JERUSALEM (Aug. 3)
Sixty-five Jews from Abkhazia, a breakaway region of Georgia, in the former Soviet Union, arrived in Israel this week in a rescue operation organized by the Jewish Agency.
They arrived here late Tuesday night with 140 other Jews from Georgia.
The rescue operation began with the group traveling in buses from Sukhumi, the capital of Abkhazia, 12 hours through the mountainous area “in which battles were still raging,” according to the Jewish Agency.
It was the first group taken out of Sukhumi by the Jewish Agency since Russia orchestrated a cease-fire last week between the Abkhazian breakaway regime and the Georgian government.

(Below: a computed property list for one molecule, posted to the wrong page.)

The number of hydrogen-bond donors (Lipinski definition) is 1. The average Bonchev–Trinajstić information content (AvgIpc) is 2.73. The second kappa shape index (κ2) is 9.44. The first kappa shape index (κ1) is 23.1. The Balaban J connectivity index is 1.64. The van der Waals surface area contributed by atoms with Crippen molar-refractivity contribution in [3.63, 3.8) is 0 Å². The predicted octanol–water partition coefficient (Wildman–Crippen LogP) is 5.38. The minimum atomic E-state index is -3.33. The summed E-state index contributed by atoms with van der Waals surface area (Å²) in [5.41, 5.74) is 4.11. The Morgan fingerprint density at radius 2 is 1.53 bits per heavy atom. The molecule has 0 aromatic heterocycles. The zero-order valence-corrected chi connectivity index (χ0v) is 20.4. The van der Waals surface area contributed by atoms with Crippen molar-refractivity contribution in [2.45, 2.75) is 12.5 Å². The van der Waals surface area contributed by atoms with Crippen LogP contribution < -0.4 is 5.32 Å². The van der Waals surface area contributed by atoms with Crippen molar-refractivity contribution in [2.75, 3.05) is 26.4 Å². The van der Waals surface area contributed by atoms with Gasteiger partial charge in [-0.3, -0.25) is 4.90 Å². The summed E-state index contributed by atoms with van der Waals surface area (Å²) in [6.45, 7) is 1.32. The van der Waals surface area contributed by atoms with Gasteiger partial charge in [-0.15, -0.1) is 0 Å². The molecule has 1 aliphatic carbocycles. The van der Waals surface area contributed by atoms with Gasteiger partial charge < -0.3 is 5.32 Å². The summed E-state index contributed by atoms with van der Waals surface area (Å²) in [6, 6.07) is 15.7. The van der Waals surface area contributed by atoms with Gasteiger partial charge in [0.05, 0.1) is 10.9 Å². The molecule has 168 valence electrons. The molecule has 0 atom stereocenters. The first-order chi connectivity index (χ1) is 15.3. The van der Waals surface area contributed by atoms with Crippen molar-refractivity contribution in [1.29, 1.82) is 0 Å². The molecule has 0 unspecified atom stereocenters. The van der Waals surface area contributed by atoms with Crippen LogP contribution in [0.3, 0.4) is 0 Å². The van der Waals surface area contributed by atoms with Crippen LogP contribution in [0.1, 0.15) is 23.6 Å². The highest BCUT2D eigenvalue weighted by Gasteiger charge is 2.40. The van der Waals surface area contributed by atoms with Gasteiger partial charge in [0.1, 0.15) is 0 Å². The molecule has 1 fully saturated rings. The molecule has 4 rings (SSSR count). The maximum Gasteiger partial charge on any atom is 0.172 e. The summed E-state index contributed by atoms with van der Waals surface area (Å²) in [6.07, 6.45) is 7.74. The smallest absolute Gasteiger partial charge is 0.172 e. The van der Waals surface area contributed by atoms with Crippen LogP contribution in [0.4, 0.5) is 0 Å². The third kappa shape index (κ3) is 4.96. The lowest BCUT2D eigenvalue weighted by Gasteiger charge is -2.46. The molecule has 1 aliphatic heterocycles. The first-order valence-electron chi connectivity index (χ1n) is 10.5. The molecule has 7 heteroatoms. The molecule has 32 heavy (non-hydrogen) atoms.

Evidently, however, the cease-fire has not succeeding in stopping the fighting completely.
The operation was coordinated with the new Abkhazian regime and the Georgian government. Georgian soldiers escorted the group part of the way, while the Georgian government provided the necessary travel documents.
In July 1992, there were 2,000 Jews in Abkhazia, while only 100 remain today.
Roughly 18,000 Jews now live in Georgia, 20 percent of whom are expected to immigrate to Israel by the end of this year.
Two thousand of them have come to Israel since the beginning of this year, while a total of 7,000 have come in the last four years.